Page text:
I've been looking for a word all day with a very specific definition, It is very similar to a misnomer, yet intentional and usually through unreality to describe something humorously, E.g. "Horse tornado" as a word for carousel or "Cold house" as a word for fridge. This is a very specific word. The closest I've come is misnomer, or something similar to the opposite of folk etymology, But I'm not able to find anything more specific due to horrendous google search results

  • Does this term only apply when the individual say "get on the horse tornado" just to be funny, or can you also use it to describe the situation when the person has forgotten/doesn't know the proper term?
    – 1006a
    Commented Jan 6, 2018 at 20:20
  • I believe the definition is more applied to the specific disconnection from reality instead of using a simpler term rather than mistaking the term.
    – Marion
    Commented Jan 6, 2018 at 20:23
  • If it applied in cases where the person forgot or was trying to be euphemistic, I'd call it a circumlocution, but I don't know of a term that emphasizes the fantasy aspect.
    – 1006a
    Commented Jan 6, 2018 at 20:27
  • Are you looking for a term for a one-off invention, or for a euphemism that was recalled?
    – Phil Sweet
    Commented Jan 7, 2018 at 5:00

1 Answer 1


The nature of impossibility (unreality) is captured with the literary term


CATACHRESIS (Grk. "misuse"): A completely impossible figure of speech or an implied metaphor... For instance, Hamlet says of Gertrude, "I will speak daggers to her." A man can speak words, but no one can literally speak daggers. In spite of that impossibility, readers know Shakespeare means Hamlet will address Gertrude in a painful, contemptuous way.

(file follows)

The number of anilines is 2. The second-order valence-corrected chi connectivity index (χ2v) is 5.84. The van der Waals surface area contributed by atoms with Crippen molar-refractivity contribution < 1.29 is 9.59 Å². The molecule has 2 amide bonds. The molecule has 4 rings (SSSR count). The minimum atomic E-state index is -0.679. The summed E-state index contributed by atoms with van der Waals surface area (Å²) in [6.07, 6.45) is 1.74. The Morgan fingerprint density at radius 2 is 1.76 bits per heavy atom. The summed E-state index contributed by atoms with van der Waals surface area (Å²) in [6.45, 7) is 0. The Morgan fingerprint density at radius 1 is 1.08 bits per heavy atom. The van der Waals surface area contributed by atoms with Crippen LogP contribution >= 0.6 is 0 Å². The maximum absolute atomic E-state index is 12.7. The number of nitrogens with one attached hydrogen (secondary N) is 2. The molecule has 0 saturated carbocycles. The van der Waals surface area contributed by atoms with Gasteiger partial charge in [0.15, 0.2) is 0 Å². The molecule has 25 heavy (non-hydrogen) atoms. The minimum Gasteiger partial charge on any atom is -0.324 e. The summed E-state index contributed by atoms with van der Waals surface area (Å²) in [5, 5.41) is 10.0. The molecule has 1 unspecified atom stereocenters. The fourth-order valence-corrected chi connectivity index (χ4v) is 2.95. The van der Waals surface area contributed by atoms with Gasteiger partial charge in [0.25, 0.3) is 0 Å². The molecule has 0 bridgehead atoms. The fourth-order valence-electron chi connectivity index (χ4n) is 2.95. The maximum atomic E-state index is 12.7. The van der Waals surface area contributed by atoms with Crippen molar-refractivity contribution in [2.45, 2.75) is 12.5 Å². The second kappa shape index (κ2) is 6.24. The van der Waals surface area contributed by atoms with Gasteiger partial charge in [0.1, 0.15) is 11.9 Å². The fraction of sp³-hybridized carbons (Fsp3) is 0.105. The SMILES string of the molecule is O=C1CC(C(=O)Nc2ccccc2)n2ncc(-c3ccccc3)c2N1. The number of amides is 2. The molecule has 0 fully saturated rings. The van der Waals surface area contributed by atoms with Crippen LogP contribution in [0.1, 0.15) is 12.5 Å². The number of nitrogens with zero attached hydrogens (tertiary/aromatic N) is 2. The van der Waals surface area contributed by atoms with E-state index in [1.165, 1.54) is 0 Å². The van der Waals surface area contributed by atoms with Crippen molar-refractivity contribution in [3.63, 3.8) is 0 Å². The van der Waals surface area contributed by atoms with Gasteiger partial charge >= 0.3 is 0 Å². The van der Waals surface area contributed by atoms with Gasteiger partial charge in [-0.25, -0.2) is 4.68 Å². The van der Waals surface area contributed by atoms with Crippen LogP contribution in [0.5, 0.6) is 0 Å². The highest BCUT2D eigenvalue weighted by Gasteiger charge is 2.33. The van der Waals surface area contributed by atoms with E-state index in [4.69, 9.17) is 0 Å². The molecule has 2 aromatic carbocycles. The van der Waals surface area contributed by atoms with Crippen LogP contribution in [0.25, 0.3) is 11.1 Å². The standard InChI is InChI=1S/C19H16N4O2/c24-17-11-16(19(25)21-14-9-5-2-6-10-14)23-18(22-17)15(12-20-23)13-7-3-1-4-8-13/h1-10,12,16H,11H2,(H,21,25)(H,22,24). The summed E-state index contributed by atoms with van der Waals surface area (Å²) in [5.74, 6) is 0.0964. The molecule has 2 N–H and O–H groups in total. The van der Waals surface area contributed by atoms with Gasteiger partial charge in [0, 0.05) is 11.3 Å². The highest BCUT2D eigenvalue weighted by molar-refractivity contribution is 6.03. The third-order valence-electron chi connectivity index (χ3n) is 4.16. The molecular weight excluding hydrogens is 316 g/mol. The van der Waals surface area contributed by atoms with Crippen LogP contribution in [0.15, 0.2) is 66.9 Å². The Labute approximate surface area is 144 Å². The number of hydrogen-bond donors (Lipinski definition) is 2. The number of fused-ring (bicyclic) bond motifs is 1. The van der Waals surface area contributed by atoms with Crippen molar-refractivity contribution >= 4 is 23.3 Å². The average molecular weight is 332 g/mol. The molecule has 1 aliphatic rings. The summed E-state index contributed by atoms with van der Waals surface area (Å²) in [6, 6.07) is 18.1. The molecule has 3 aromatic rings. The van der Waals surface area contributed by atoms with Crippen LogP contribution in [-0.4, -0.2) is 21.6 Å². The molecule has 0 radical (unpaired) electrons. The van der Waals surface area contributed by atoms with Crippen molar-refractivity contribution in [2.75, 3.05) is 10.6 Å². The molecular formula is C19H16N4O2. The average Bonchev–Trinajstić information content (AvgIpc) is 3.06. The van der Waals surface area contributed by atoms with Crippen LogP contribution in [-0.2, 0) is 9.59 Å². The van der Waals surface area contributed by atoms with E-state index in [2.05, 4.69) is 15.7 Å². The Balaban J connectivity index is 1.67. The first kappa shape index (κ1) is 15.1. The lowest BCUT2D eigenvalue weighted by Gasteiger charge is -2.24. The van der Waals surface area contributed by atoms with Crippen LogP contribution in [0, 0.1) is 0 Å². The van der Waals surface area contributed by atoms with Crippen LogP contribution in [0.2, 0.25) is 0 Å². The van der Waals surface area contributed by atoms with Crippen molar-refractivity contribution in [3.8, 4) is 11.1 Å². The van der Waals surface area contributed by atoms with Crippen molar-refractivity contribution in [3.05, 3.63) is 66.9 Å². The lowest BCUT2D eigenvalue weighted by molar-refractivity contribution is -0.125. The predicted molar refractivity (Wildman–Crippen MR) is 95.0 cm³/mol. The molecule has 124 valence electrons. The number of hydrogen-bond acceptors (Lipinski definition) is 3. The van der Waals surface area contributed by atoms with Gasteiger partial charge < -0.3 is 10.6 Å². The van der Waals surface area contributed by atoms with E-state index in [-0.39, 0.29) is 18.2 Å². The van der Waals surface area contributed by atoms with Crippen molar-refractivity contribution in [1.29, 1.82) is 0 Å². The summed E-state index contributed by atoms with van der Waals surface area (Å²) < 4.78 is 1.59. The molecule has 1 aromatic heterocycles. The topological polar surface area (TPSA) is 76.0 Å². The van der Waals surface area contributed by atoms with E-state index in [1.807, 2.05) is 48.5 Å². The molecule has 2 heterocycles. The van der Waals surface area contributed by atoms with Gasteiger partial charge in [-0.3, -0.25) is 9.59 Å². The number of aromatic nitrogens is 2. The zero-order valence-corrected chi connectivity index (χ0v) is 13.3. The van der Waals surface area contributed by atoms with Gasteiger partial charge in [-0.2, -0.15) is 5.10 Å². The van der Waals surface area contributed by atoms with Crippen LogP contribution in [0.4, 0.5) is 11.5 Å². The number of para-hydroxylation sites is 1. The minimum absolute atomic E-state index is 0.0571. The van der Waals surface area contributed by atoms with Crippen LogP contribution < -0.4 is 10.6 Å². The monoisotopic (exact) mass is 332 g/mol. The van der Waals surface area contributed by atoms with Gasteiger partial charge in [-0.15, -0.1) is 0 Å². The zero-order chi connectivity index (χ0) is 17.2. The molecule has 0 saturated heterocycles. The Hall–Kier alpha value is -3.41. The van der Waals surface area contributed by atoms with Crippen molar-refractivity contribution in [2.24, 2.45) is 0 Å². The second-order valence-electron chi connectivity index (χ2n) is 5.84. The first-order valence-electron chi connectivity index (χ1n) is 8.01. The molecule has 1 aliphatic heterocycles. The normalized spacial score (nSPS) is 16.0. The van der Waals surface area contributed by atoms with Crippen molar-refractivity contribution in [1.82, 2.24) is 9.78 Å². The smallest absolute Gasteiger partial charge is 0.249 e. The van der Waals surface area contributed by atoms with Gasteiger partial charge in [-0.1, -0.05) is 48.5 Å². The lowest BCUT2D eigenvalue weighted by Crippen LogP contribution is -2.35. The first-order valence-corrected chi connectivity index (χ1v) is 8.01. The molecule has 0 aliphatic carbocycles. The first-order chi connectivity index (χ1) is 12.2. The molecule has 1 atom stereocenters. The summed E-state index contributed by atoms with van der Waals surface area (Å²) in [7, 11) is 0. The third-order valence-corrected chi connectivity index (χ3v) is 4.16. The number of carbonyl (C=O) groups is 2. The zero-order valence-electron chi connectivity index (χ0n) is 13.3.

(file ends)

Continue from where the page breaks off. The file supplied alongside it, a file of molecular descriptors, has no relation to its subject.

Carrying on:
-Carson Newson University.

and I would say fits your first example:

horse tornado

As a horse cannot be a tornado, nor a tornado a horse ; yet in the context of a carousel the imagery is meaningful and still makes sense, much like the yoking of speaking and daggers, should not make sense, yet it does.

  • Note that this term is also used by lexicographers. The OED defines catachresis as “Improper use of words; application of a term to a thing which it does not properly denote; abuse or perversion of a trope or metaphor.” They have entries marked catachrestic, which means “Of the nature of catachresis; wrongly used, misapplied, wrested from its proper meaning.” I’m not sure that it’s meant to be deliberate.
    – tchrist
    Commented Jan 7, 2018 at 2:47
  • Interesting thanks for the further information @tchrist. On the deliberateness of the technique, I would say the above link implies it can be, as they cite Shakespeare's "speaking daggers" as an example of Catachresis, and I doubt they imagined Shakespeare used the technique in error :)
    – Gary
    Commented Jan 7, 2018 at 11:07

Your Answer

By clicking “Post Your Answer”, you agree to our terms of service and acknowledge you have read our privacy policy.

Not the answer you're looking for? Browse other questions tagged or ask your own question.